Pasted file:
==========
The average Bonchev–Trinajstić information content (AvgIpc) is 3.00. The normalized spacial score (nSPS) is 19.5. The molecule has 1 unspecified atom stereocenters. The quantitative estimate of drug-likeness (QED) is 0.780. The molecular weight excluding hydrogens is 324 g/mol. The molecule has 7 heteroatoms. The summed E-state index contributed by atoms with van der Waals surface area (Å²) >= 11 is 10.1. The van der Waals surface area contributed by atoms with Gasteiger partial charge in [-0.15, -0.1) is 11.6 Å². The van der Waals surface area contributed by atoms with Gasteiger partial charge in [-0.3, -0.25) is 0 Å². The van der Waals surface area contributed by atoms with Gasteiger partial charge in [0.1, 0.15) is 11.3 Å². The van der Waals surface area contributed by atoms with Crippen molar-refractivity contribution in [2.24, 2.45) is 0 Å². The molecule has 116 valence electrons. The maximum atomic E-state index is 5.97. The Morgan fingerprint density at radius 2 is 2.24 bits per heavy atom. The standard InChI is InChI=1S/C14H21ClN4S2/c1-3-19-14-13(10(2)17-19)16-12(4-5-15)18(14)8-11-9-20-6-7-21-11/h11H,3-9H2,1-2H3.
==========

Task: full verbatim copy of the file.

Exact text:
The average Bonchev–Trinajstić information content (AvgIpc) is 3.00. The normalized spacial score (nSPS) is 19.5. The molecule has 1 unspecified atom stereocenters. The quantitative estimate of drug-likeness (QED) is 0.780. The molecular weight excluding hydrogens is 324 g/mol. The molecule has 7 heteroatoms. The summed E-state index contributed by atoms with van der Waals surface area (Å²) >= 11 is 10.1. The van der Waals surface area contributed by atoms with Gasteiger partial charge in [-0.15, -0.1) is 11.6 Å². The van der Waals surface area contributed by atoms with Gasteiger partial charge in [-0.3, -0.25) is 0 Å². The van der Waals surface area contributed by atoms with Gasteiger partial charge in [0.1, 0.15) is 11.3 Å². The van der Waals surface area contributed by atoms with Crippen molar-refractivity contribution in [2.24, 2.45) is 0 Å². The molecule has 116 valence electrons. The maximum atomic E-state index is 5.97. The Morgan fingerprint density at radius 2 is 2.24 bits per heavy atom. The standard InChI is InChI=1S/C14H21ClN4S2/c1-3-19-14-13(10(2)17-19)16-12(4-5-15)18(14)8-11-9-20-6-7-21-11/h11H,3-9H2,1-2H3.